Disasters & Accidents

Erdogan criticized for shortage of aid in earthquake-ravaged areas

By Ilya U. Topper

Iskenderun, Turkey, Feb 13 (EFE).- “Thank you for coming. You foreigners treat us better than our own government,” Hatice tells a Spanish rescue team setting up a field hospital in Iskenderun, in the province of Hatay, one of the most affected by last Monday’s powerful earthquakes that devastated southeastern Turkey, leaving over 31,000 dead and more than 80,000 injured.

Hatice, a woman in her fifties, does not hide her anger with Turkish president Recep Tayyip Erdogan, whom she accuses of abandoning the province for political reasons.

“You know that most of us here vote for the opposition, and of course, since they can’t scrape votes here, they don’t give us priority when it comes to sending aid,” she complains.


Although the AKP, the Islamist party founded and led by Erdogan, won in Hatay province in the last general elections in 2018, its margin over the opposition social democratic CHP party was much narrower than in the rest of the provinces most affected by the disaster.

In the 2019 municipal elections, the CHP won 55% of the vote in the province, its fourth-best result in the country, while in several of the other quake-hit provinces, the AKP was above 60%.

Another Iskenderun resident, Mehmet, an excavator driver, also blames the lack of aid on political motives with an undercurrent of religious tension.

“There are a lot of Alevis here, and we know that the Sunnis don’t like Alevis,” he tells Efe.

The Alevis belong to a monotheistic denomination that formally falls within Islam, but without fulfilling any of the mandates of this religion, considering them unnecessary for the faith.

Their liberal lifestyle, with normalized alcohol consumption and without the segregation of the sexes preached by orthodox Islam, contrasts with that of the conservative Sunni regions of Anatolia and especially with the AKP’s Islamist discourse.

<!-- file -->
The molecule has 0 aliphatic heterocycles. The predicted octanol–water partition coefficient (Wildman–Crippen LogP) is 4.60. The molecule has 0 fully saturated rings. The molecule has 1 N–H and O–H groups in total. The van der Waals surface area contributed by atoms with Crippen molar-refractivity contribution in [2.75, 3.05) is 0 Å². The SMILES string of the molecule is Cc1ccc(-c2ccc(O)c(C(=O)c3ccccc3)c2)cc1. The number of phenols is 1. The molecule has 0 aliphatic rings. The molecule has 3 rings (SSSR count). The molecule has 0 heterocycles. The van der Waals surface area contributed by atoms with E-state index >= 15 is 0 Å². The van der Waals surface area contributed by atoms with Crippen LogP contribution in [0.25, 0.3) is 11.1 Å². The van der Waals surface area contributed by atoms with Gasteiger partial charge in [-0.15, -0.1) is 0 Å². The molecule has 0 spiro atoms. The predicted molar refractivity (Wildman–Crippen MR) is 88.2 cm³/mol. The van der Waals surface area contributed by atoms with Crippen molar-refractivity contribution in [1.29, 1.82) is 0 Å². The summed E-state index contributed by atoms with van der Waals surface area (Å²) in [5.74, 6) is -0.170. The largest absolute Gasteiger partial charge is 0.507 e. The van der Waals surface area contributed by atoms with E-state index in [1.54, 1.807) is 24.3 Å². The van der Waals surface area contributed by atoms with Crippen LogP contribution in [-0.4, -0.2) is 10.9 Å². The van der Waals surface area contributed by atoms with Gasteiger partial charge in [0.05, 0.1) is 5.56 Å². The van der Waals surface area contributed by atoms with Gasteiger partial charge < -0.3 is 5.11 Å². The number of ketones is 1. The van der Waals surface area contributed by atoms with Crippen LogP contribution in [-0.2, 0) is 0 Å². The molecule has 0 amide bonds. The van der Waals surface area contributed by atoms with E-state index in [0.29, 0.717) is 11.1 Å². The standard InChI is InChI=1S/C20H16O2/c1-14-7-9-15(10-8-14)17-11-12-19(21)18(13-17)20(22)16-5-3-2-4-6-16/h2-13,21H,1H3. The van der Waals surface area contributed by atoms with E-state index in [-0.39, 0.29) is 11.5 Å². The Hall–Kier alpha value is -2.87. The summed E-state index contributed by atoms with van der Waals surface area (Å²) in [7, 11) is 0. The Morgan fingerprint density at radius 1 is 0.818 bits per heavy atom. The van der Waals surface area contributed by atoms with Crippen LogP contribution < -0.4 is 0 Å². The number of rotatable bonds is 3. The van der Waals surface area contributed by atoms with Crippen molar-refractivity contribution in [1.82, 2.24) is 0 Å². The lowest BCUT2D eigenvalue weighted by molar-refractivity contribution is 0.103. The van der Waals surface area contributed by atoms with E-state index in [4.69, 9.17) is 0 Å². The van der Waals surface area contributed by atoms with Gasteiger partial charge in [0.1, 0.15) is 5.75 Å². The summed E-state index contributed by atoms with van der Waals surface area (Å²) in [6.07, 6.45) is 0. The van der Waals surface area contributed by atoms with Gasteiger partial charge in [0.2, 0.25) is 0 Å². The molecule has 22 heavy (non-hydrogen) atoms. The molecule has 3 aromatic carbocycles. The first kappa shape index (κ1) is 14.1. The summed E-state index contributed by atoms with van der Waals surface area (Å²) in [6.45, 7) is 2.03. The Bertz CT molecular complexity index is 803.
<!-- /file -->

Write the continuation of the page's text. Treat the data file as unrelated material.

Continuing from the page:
While the anger is palpable, there are many who also acknowledge that the sheer size of the affected territory, which is larger than Portugal and is home to around 10 million people, has certainly hindered the emergency response.


Although the magnitude of the disaster exceeded any capacity to effectively respond, there is also the feeling that the government’s first concern has been to limit the damage to its own image, with only four months to go before the elections.

Just 24 hours after the quake, authorities released a mobile app dedicated to combating “disinformation,” asking citizens to report suspicious news.

On Wednesday afternoon, the authorities ordered Internet providers to restrict access to Twitter as much as possible to prevent the dissemination of images and opinions unfavorable to the government, reports Birgün newspaper.

The measure provoked particular anger because many people used Twitter to share information on potential survivors who were trapped under collapsed buildings.

Even when not directly naming the president, many citizens show their disappointment with “politicians” or “those in charge” in general.

“We have been practically at war with Greece for two years,” says one resident of Adana, referring to Erdogan’s speeches that for most of last year evoked the possibility of invading the neighboring country to settle maritime disputes in the Aegean.

“And now the Greeks have been the first to send us aid, medicines, rescue teams. Why can’t we always live like this all over the world?” this man asks. EFE

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